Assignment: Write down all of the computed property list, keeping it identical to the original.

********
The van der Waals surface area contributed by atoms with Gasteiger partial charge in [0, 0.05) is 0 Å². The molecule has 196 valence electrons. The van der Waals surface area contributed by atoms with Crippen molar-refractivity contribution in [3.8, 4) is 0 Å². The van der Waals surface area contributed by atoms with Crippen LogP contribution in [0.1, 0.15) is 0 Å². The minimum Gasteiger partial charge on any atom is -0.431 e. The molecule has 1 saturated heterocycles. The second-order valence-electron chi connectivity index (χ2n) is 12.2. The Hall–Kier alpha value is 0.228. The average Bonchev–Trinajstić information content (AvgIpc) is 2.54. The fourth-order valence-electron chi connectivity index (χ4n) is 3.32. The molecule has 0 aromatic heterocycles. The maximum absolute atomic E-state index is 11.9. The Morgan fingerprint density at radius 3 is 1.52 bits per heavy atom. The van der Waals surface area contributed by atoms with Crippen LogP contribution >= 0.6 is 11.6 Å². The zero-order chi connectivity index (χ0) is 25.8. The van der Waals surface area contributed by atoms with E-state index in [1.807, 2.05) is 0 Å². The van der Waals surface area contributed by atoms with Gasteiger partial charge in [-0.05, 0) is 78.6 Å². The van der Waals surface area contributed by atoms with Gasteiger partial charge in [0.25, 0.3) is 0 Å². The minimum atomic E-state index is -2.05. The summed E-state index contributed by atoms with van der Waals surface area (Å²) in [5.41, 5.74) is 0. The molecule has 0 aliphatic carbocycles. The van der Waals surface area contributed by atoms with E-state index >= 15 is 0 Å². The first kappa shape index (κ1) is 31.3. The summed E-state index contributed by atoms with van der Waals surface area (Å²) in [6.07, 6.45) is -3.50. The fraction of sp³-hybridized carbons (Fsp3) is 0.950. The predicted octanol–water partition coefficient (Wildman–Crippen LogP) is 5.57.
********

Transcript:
The van der Waals surface area contributed by atoms with Gasteiger partial charge in [0, 0.05) is 0 Å². The molecule has 196 valence electrons. The van der Waals surface area contributed by atoms with Crippen molar-refractivity contribution in [3.8, 4) is 0 Å². The van der Waals surface area contributed by atoms with Crippen LogP contribution in [0.1, 0.15) is 0 Å². The minimum Gasteiger partial charge on any atom is -0.431 e. The molecule has 1 saturated heterocycles. The second-order valence-electron chi connectivity index (χ2n) is 12.2. The Hall–Kier alpha value is 0.228. The average Bonchev–Trinajstić information content (AvgIpc) is 2.54. The fourth-order valence-electron chi connectivity index (χ4n) is 3.32. The molecule has 0 aromatic heterocycles. The maximum absolute atomic E-state index is 11.9. The Morgan fingerprint density at radius 3 is 1.52 bits per heavy atom. The van der Waals surface area contributed by atoms with Crippen LogP contribution >= 0.6 is 11.6 Å². The zero-order chi connectivity index (χ0) is 25.8. The van der Waals surface area contributed by atoms with E-state index in [1.807, 2.05) is 0 Å². The van der Waals surface area contributed by atoms with Gasteiger partial charge in [-0.05, 0) is 78.6 Å². The van der Waals surface area contributed by atoms with Gasteiger partial charge in [0.25, 0.3) is 0 Å². The minimum atomic E-state index is -2.05. The summed E-state index contributed by atoms with van der Waals surface area (Å²) in [5.41, 5.74) is 0. The molecule has 0 aliphatic carbocycles. The van der Waals surface area contributed by atoms with E-state index >= 15 is 0 Å². The first kappa shape index (κ1) is 31.3. The summed E-state index contributed by atoms with van der Waals surface area (Å²) in [6.07, 6.45) is -3.50. The fraction of sp³-hybridized carbons (Fsp3) is 0.950. The predicted octanol–water partition coefficient (Wildman–Crippen LogP) is 5.57.